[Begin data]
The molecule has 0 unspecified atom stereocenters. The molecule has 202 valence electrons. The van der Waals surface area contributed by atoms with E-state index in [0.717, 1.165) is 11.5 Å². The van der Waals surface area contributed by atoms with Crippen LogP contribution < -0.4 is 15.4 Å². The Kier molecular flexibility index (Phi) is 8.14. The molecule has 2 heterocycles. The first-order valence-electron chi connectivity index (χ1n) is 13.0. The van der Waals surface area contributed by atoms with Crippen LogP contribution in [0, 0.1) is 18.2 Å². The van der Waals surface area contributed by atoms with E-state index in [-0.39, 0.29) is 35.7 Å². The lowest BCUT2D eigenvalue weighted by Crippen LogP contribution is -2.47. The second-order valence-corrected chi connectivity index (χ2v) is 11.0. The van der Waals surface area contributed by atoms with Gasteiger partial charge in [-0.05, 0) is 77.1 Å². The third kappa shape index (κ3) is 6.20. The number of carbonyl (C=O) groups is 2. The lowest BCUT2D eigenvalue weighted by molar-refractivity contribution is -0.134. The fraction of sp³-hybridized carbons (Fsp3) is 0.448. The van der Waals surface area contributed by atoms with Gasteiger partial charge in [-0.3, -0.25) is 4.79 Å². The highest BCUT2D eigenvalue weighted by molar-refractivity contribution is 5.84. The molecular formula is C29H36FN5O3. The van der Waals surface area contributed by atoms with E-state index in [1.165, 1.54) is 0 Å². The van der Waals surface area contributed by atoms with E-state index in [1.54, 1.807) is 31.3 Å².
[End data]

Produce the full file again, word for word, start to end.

The molecule has 0 unspecified atom stereocenters. The molecule has 202 valence electrons. The van der Waals surface area contributed by atoms with E-state index in [0.717, 1.165) is 11.5 Å². The van der Waals surface area contributed by atoms with Crippen LogP contribution < -0.4 is 15.4 Å². The Kier molecular flexibility index (Phi) is 8.14. The molecule has 2 heterocycles. The first-order valence-electron chi connectivity index (χ1n) is 13.0. The van der Waals surface area contributed by atoms with Crippen LogP contribution in [0, 0.1) is 18.2 Å². The van der Waals surface area contributed by atoms with E-state index in [-0.39, 0.29) is 35.7 Å². The lowest BCUT2D eigenvalue weighted by Crippen LogP contribution is -2.47. The second-order valence-corrected chi connectivity index (χ2v) is 11.0. The van der Waals surface area contributed by atoms with Gasteiger partial charge in [-0.05, 0) is 77.1 Å². The third kappa shape index (κ3) is 6.20. The number of carbonyl (C=O) groups is 2. The lowest BCUT2D eigenvalue weighted by molar-refractivity contribution is -0.134. The fraction of sp³-hybridized carbons (Fsp3) is 0.448. The van der Waals surface area contributed by atoms with Gasteiger partial charge in [-0.3, -0.25) is 4.79 Å². The highest BCUT2D eigenvalue weighted by molar-refractivity contribution is 5.84. The molecular formula is C29H36FN5O3. The van der Waals surface area contributed by atoms with E-state index in [1.165, 1.54) is 0 Å². The van der Waals surface area contributed by atoms with E-state index in [1.54, 1.807) is 31.3 Å².